In the lead judgment delivered by Justice Jummai Sankey, the Court of Appeal based its decision on several issues including: that the petition had become incompetent having outlasted the 180 days window allowed by the Constitution for resolving same; failure on the part of the PDP to prove its assertion that the September 27 re-run election in some parts of the State was characterised by irregularities and over-voting or that it was conducted in substantial non-compliance with the Electoral Act; that a member of the Election Petition, Justice Obiora referenced evidence of the proceedings of the tribunal in his lead judgment where he was not physically present to observe the demeanour of the witnesses as required of a trial court; that by cancelling the result the re-run elections in 17 poling units the lower tribunal acted without jurisdiction and in contravention of Section 139(1) of the Electoral Act.
Based on the above, the Court of Appeal, overturned the judgment of the Osun State Governorship Election Tribunal which declared the candidate of the Peoples’ Democratic Party, PDP, Ademola Adeleke as the Governor-Elect of the September 2018 Osun State elections in the place of the candidate declared by the Independent National Electoral Commission, INEC as the winner of the elections: Adegboyega Oyetola of the All Progressives Congress, APC.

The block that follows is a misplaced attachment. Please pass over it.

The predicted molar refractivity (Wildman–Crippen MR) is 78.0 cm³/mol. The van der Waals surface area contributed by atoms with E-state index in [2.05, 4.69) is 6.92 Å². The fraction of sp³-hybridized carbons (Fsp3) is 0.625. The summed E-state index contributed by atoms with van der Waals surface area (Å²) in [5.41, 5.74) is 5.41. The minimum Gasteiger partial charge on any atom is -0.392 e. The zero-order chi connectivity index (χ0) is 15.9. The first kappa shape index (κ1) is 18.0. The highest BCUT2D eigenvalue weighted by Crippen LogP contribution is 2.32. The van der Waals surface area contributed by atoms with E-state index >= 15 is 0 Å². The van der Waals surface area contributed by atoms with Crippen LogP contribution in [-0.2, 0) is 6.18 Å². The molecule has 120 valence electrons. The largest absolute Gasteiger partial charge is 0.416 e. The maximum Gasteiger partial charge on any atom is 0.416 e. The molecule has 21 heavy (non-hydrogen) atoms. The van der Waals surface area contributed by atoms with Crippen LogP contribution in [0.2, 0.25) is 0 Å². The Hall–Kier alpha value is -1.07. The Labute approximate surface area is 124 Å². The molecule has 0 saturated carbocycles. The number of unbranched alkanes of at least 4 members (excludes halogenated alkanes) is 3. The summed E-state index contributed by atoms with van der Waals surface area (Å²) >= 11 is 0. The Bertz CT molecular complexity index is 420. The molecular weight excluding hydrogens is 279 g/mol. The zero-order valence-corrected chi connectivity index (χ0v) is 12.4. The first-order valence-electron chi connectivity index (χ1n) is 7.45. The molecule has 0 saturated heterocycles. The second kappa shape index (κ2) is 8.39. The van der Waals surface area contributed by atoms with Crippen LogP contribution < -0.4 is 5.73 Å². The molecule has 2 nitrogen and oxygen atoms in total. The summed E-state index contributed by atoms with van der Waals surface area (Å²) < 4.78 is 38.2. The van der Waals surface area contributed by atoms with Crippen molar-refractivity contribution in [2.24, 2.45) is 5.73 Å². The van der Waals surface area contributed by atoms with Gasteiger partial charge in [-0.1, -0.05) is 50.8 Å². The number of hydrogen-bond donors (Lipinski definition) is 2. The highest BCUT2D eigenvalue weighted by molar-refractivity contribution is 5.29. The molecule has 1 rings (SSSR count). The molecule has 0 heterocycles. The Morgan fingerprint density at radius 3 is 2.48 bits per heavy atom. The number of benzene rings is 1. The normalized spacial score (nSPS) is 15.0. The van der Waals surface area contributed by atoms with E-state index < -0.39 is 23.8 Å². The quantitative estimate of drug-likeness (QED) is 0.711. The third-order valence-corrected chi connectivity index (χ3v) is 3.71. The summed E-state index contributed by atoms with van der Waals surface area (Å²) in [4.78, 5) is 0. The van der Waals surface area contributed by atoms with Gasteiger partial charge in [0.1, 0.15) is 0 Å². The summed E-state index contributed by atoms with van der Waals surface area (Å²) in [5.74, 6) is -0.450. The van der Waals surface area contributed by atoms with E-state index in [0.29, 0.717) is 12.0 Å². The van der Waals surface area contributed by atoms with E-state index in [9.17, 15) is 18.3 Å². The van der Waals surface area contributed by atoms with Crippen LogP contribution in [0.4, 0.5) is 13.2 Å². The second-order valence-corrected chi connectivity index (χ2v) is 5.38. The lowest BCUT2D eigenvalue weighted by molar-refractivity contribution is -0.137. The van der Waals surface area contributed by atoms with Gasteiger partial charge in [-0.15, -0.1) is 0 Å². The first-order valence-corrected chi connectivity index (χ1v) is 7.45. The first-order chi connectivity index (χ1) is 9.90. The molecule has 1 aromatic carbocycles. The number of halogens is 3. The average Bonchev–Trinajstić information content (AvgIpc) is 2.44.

In a four to one majority decision, the Court of Appeal resolved twelve of the issues joined with ten in favour of the APC and only two for the PDP to dispose of the appeals cross-appeal marked CA/A/EPT/246/2019, CA/A/EPT/259/19 and CA/A/EPT/295/19.
The Court of Appeal held that the burden was on the petitioners to prove that the State Returning Officer unilaterally cancelled the elections in the 17 polling units without recourse to the Returning Officers of the polling units – a burden that could only be discharged by calling evidence which they failed to do.
Three other justices of the Court of Appeal, Abubakar Yahaya, Isaiah Akeju and Bitrus Sanga agreed with the lead judgment.
But in a dissenting voice, Justice Ita Mbaba, in a minority judgment dismissed the petition and awarded a cost of N200, 000 against Oyetola and APC.
Dissatisfied with the decision of the Court of Appeal, Adeleke, approached the Supreme Court, seeking a reversal of the decision of the appellate court.
The Supreme Court on 5th July however dismissed the appeal.
A seven-member panel of the Apex Court, led by the acting Chief Justice of Nigeria (CJN) Ibrahim Tanko Muhammad resolved all the appeals in favour of candidate of the All Progressives Congress (APC) Adegboyega Isiaka Oyetola.
The Supreme Court in a majority judgement by five justices as against minority judgment of two justices upheld the decision of the Court of Appeal, Abuja division, which nullified the proceeding of the Tribunal .
According to the lead judgment delivered by Justice Olabode Rhodes-Vivour, Counsel to Adeleke, Onyeachi Ikpeazu (SAN) agreed at the Court of Appeal that Justice Obiora was absent at the proceedings of 6th February, but contradicted himself before the Supreme Court, by saying there was an error on the records of the Court of Appeal.
“Counsel to the appellant, Dr. Onyeachi Ikpeazu (SAN) also held the view that Obiora did not sit, it is in the Supreme Court that Dr. Ikpeazu appeared to be taken the stand that there was conflicts in the record of the Court of Appeal, a counsel should be consistent in stating its case, and should not take one stand at the lower court and summersault during trial, Justice is much more than a game of hide and seek,” Justice Rhodes-Vivour said.